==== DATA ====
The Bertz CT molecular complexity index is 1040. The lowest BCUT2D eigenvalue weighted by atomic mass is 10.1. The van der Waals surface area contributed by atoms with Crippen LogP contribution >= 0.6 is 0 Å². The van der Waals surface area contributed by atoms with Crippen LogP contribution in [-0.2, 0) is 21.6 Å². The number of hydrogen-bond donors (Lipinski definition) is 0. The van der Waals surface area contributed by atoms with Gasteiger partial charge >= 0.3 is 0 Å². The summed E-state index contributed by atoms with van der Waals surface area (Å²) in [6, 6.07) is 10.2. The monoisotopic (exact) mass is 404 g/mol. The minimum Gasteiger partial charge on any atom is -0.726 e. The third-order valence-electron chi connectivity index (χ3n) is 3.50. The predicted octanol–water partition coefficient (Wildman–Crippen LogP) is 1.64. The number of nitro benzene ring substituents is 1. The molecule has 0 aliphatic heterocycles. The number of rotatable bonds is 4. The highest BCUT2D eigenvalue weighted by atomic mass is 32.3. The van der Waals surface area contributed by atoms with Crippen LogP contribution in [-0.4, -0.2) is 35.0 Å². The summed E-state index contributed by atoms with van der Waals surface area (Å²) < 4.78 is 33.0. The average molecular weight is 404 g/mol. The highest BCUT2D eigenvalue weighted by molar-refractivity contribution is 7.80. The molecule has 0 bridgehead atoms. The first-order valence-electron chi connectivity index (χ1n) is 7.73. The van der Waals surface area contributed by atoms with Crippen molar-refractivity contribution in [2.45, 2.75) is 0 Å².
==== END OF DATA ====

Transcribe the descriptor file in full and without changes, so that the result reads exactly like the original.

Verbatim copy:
The Bertz CT molecular complexity index is 1040. The lowest BCUT2D eigenvalue weighted by atomic mass is 10.1. The van der Waals surface area contributed by atoms with Crippen LogP contribution >= 0.6 is 0 Å². The van der Waals surface area contributed by atoms with Crippen LogP contribution in [-0.2, 0) is 21.6 Å². The number of hydrogen-bond donors (Lipinski definition) is 0. The van der Waals surface area contributed by atoms with Gasteiger partial charge >= 0.3 is 0 Å². The summed E-state index contributed by atoms with van der Waals surface area (Å²) in [6, 6.07) is 10.2. The monoisotopic (exact) mass is 404 g/mol. The minimum Gasteiger partial charge on any atom is -0.726 e. The third-order valence-electron chi connectivity index (χ3n) is 3.50. The predicted octanol–water partition coefficient (Wildman–Crippen LogP) is 1.64. The number of nitro benzene ring substituents is 1. The molecule has 0 aliphatic heterocycles. The number of rotatable bonds is 4. The highest BCUT2D eigenvalue weighted by atomic mass is 32.3. The van der Waals surface area contributed by atoms with Crippen LogP contribution in [-0.4, -0.2) is 35.0 Å². The summed E-state index contributed by atoms with van der Waals surface area (Å²) < 4.78 is 33.0. The average molecular weight is 404 g/mol. The highest BCUT2D eigenvalue weighted by molar-refractivity contribution is 7.80. The molecule has 0 bridgehead atoms. The first-order valence-electron chi connectivity index (χ1n) is 7.73. The van der Waals surface area contributed by atoms with Crippen molar-refractivity contribution in [2.45, 2.75) is 0 Å².